Healthcare workers will be given additional training on how to identify girls at risk of female genital mutilation (FGM).
Compulsory training about the practice will be given to doctors and nurses, as well as other public sector workers such as teachers and social workers.
FGM refers to the “partial or total removal of the female external genitalia or other injury to the female genital organs for non-medical reasons”.
About 125 million women around the world are estimated to be living with the consequences of FGM, and three million women and girls are at risk each year.
FGM is practiced in 29 countries in Africa and some countries in Asia and the Middle East.
It is commonly carried out on young girls, between infancy and the age of 15.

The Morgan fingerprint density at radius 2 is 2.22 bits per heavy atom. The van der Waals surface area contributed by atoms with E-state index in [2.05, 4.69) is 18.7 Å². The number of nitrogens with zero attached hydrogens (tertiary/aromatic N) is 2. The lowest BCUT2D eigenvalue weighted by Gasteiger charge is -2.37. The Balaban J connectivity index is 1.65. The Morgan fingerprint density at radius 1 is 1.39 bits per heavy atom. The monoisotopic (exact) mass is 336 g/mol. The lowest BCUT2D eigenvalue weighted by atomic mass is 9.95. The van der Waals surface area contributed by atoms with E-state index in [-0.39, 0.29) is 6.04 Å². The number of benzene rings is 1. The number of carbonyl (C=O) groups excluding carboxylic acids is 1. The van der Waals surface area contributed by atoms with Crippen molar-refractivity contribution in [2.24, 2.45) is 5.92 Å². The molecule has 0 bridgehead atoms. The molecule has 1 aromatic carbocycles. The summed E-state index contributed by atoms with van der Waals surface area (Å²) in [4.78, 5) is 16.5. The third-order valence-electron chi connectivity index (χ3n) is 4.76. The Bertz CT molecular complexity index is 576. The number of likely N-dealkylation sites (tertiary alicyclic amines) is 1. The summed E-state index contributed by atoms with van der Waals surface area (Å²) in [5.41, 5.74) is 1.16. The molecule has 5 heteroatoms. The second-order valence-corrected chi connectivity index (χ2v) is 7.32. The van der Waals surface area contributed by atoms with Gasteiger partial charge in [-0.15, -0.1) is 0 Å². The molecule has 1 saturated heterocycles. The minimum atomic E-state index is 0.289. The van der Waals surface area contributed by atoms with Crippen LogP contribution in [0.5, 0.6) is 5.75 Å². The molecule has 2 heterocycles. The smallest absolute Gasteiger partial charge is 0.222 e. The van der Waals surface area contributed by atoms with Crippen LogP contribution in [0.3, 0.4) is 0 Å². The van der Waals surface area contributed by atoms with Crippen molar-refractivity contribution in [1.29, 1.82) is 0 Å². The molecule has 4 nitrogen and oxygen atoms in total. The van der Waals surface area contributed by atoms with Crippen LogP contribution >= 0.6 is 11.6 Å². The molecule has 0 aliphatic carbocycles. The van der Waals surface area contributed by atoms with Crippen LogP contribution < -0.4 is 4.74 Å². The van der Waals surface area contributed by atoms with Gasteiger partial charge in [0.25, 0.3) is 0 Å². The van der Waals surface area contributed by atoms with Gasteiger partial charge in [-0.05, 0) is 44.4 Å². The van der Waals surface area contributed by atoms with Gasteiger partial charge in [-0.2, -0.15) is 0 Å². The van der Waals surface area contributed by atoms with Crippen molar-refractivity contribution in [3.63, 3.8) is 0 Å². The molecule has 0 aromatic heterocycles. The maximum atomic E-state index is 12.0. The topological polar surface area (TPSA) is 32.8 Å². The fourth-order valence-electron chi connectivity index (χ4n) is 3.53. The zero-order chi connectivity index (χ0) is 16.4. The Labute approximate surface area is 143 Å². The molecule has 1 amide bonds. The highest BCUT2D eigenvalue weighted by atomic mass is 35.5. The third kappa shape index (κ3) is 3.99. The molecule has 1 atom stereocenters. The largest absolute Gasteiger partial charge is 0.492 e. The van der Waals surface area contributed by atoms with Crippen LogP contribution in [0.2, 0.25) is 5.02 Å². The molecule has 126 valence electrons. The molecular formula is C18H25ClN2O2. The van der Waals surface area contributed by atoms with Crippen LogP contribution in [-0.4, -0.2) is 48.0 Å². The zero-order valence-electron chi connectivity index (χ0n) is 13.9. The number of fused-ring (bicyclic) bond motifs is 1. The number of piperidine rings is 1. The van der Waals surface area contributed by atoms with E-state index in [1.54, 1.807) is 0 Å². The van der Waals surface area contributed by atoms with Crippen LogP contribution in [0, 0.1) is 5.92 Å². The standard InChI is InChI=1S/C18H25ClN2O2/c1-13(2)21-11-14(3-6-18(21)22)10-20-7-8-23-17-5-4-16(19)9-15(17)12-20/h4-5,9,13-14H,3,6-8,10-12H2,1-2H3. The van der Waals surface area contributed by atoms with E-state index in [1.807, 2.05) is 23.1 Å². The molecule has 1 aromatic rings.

Deputy Prime Minister Nick Clegg will reveal a new suite of measures against the practice at the Girls Summit being hosted by the government and the United Nations Children’s Fund (Unicef).
He will say: “Without the right knowledge, skills and experience, people feel like they don’t have the cultural understanding and authority to talk about his practice honestly, never mind intervene when they’re worried someone is vulnerable.
“Female genital mutilation is one of the oldest and the most extreme ways in which societies have sought to control the lives and bodies of generations of young women and girls.”
Dr Peter Carter, chief executive of the Royal College of Nursing, said: "Controlling the lives and bodies of young women and girls through FGM has no place in modern Britain.
"The RCN has worked with the government on the development of training and guidance to help equip frontline staff with the skills they need to tackle this most sensitive of issues."